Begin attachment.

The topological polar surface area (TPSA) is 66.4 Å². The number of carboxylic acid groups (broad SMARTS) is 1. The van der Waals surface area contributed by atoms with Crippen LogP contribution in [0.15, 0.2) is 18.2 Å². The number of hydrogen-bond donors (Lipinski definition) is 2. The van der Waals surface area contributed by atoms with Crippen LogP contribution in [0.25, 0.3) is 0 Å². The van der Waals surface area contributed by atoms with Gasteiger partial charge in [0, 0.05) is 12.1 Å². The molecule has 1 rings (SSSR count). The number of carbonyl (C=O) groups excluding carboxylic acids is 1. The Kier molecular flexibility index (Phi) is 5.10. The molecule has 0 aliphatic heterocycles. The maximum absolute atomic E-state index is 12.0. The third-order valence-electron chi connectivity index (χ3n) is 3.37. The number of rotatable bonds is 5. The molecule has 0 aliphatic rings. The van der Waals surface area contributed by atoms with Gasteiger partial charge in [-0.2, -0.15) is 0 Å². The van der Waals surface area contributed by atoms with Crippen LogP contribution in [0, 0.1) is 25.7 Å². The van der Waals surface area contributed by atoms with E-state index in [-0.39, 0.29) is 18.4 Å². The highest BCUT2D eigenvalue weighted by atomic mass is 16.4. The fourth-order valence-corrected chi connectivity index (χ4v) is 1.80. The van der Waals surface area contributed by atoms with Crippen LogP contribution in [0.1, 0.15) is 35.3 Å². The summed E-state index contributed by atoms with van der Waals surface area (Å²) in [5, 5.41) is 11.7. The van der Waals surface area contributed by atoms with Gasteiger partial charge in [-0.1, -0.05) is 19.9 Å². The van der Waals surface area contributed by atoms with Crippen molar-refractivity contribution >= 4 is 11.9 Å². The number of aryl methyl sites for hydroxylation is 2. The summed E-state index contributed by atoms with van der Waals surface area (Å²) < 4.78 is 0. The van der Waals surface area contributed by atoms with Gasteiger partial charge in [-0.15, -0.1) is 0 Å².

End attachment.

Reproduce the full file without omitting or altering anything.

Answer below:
The topological polar surface area (TPSA) is 66.4 Å². The number of carboxylic acid groups (broad SMARTS) is 1. The van der Waals surface area contributed by atoms with Crippen LogP contribution in [0.15, 0.2) is 18.2 Å². The number of hydrogen-bond donors (Lipinski definition) is 2. The van der Waals surface area contributed by atoms with Crippen LogP contribution in [0.25, 0.3) is 0 Å². The van der Waals surface area contributed by atoms with Gasteiger partial charge in [0, 0.05) is 12.1 Å². The molecule has 1 rings (SSSR count). The number of carbonyl (C=O) groups excluding carboxylic acids is 1. The Kier molecular flexibility index (Phi) is 5.10. The molecule has 0 aliphatic heterocycles. The maximum absolute atomic E-state index is 12.0. The third-order valence-electron chi connectivity index (χ3n) is 3.37. The number of rotatable bonds is 5. The molecule has 0 aliphatic rings. The van der Waals surface area contributed by atoms with Gasteiger partial charge in [-0.2, -0.15) is 0 Å². The van der Waals surface area contributed by atoms with Crippen LogP contribution in [0, 0.1) is 25.7 Å². The van der Waals surface area contributed by atoms with E-state index in [-0.39, 0.29) is 18.4 Å². The highest BCUT2D eigenvalue weighted by atomic mass is 16.4. The fourth-order valence-corrected chi connectivity index (χ4v) is 1.80. The van der Waals surface area contributed by atoms with Crippen LogP contribution in [0.1, 0.15) is 35.3 Å². The summed E-state index contributed by atoms with van der Waals surface area (Å²) in [5, 5.41) is 11.7. The van der Waals surface area contributed by atoms with Gasteiger partial charge in [-0.1, -0.05) is 19.9 Å². The van der Waals surface area contributed by atoms with Crippen molar-refractivity contribution >= 4 is 11.9 Å². The number of aryl methyl sites for hydroxylation is 2. The summed E-state index contributed by atoms with van der Waals surface area (Å²) < 4.78 is 0. The van der Waals surface area contributed by atoms with Gasteiger partial charge in [-0.15, -0.1) is 0 Å².